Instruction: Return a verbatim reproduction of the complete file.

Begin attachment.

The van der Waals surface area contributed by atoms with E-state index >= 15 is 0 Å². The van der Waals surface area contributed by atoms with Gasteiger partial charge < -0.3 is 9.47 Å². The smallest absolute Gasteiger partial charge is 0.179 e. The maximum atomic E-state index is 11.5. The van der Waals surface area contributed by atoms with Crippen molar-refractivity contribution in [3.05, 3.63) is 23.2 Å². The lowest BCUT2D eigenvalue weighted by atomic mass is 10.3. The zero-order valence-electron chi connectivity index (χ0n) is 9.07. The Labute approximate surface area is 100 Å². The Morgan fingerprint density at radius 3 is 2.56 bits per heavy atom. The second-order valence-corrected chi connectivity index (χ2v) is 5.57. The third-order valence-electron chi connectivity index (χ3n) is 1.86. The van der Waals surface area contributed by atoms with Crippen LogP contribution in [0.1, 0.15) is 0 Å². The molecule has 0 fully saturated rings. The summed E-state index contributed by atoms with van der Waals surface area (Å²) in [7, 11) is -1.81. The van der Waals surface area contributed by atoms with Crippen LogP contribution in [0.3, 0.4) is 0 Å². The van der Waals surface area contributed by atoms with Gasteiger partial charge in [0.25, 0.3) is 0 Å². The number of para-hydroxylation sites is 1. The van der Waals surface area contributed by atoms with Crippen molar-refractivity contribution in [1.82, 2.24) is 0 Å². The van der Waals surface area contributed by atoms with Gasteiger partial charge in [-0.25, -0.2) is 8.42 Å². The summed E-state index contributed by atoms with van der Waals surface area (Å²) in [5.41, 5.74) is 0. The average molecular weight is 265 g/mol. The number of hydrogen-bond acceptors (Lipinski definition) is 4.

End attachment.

The van der Waals surface area contributed by atoms with E-state index >= 15 is 0 Å². The van der Waals surface area contributed by atoms with Gasteiger partial charge < -0.3 is 9.47 Å². The smallest absolute Gasteiger partial charge is 0.179 e. The maximum atomic E-state index is 11.5. The van der Waals surface area contributed by atoms with Crippen molar-refractivity contribution in [3.05, 3.63) is 23.2 Å². The lowest BCUT2D eigenvalue weighted by atomic mass is 10.3. The zero-order valence-electron chi connectivity index (χ0n) is 9.07. The Labute approximate surface area is 100 Å². The Morgan fingerprint density at radius 3 is 2.56 bits per heavy atom. The second-order valence-corrected chi connectivity index (χ2v) is 5.57. The third-order valence-electron chi connectivity index (χ3n) is 1.86. The van der Waals surface area contributed by atoms with Crippen LogP contribution in [0.1, 0.15) is 0 Å². The molecule has 0 fully saturated rings. The summed E-state index contributed by atoms with van der Waals surface area (Å²) in [7, 11) is -1.81. The van der Waals surface area contributed by atoms with Crippen LogP contribution in [0.3, 0.4) is 0 Å². The van der Waals surface area contributed by atoms with Gasteiger partial charge in [0.25, 0.3) is 0 Å². The number of para-hydroxylation sites is 1. The van der Waals surface area contributed by atoms with Crippen molar-refractivity contribution in [1.82, 2.24) is 0 Å². The van der Waals surface area contributed by atoms with Gasteiger partial charge in [-0.25, -0.2) is 8.42 Å². The summed E-state index contributed by atoms with van der Waals surface area (Å²) in [5.41, 5.74) is 0. The average molecular weight is 265 g/mol. The number of hydrogen-bond acceptors (Lipinski definition) is 4.